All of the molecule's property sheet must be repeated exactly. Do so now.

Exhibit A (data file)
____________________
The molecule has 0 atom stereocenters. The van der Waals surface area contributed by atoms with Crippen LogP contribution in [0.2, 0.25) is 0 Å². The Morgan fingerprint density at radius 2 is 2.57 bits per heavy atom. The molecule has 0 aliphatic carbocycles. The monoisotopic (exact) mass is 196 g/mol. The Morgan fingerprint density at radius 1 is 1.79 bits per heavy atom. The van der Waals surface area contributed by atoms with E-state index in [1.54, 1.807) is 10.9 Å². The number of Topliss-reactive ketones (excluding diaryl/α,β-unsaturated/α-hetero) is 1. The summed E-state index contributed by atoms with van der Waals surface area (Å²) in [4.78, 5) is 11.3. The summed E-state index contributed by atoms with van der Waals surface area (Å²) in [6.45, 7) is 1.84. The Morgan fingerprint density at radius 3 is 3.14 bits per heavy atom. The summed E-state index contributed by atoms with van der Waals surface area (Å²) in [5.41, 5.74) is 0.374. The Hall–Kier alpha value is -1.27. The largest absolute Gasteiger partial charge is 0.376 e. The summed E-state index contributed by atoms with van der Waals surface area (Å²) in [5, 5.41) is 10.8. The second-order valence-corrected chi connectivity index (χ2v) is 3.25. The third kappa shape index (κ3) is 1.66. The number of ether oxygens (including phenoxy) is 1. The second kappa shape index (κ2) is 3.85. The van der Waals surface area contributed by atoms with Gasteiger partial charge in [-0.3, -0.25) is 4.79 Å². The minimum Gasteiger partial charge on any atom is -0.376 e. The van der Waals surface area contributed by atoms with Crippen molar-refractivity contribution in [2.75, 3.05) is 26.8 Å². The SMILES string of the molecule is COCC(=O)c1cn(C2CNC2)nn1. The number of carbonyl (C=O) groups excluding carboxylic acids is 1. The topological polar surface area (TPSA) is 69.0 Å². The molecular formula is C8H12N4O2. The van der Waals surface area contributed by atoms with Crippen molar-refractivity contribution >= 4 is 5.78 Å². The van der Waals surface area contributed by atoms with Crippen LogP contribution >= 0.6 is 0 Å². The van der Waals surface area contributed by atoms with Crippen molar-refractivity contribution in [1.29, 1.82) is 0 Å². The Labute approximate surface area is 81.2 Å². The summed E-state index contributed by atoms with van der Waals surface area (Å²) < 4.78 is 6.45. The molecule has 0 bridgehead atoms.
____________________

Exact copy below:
The molecule has 0 atom stereocenters. The van der Waals surface area contributed by atoms with Crippen LogP contribution in [0.2, 0.25) is 0 Å². The Morgan fingerprint density at radius 2 is 2.57 bits per heavy atom. The molecule has 0 aliphatic carbocycles. The monoisotopic (exact) mass is 196 g/mol. The Morgan fingerprint density at radius 1 is 1.79 bits per heavy atom. The van der Waals surface area contributed by atoms with E-state index in [1.54, 1.807) is 10.9 Å². The number of Topliss-reactive ketones (excluding diaryl/α,β-unsaturated/α-hetero) is 1. The summed E-state index contributed by atoms with van der Waals surface area (Å²) in [4.78, 5) is 11.3. The summed E-state index contributed by atoms with van der Waals surface area (Å²) in [6.45, 7) is 1.84. The Morgan fingerprint density at radius 3 is 3.14 bits per heavy atom. The summed E-state index contributed by atoms with van der Waals surface area (Å²) in [5.41, 5.74) is 0.374. The Hall–Kier alpha value is -1.27. The largest absolute Gasteiger partial charge is 0.376 e. The summed E-state index contributed by atoms with van der Waals surface area (Å²) in [5, 5.41) is 10.8. The second-order valence-corrected chi connectivity index (χ2v) is 3.25. The third kappa shape index (κ3) is 1.66. The number of ether oxygens (including phenoxy) is 1. The second kappa shape index (κ2) is 3.85. The van der Waals surface area contributed by atoms with Gasteiger partial charge in [-0.3, -0.25) is 4.79 Å². The minimum Gasteiger partial charge on any atom is -0.376 e. The van der Waals surface area contributed by atoms with Crippen molar-refractivity contribution in [2.75, 3.05) is 26.8 Å². The SMILES string of the molecule is COCC(=O)c1cn(C2CNC2)nn1. The number of carbonyl (C=O) groups excluding carboxylic acids is 1. The topological polar surface area (TPSA) is 69.0 Å². The molecular formula is C8H12N4O2. The van der Waals surface area contributed by atoms with Crippen molar-refractivity contribution >= 4 is 5.78 Å². The van der Waals surface area contributed by atoms with Crippen LogP contribution >= 0.6 is 0 Å². The van der Waals surface area contributed by atoms with Crippen molar-refractivity contribution in [1.29, 1.82) is 0 Å². The Labute approximate surface area is 81.2 Å². The summed E-state index contributed by atoms with van der Waals surface area (Å²) < 4.78 is 6.45. The molecule has 0 bridgehead atoms.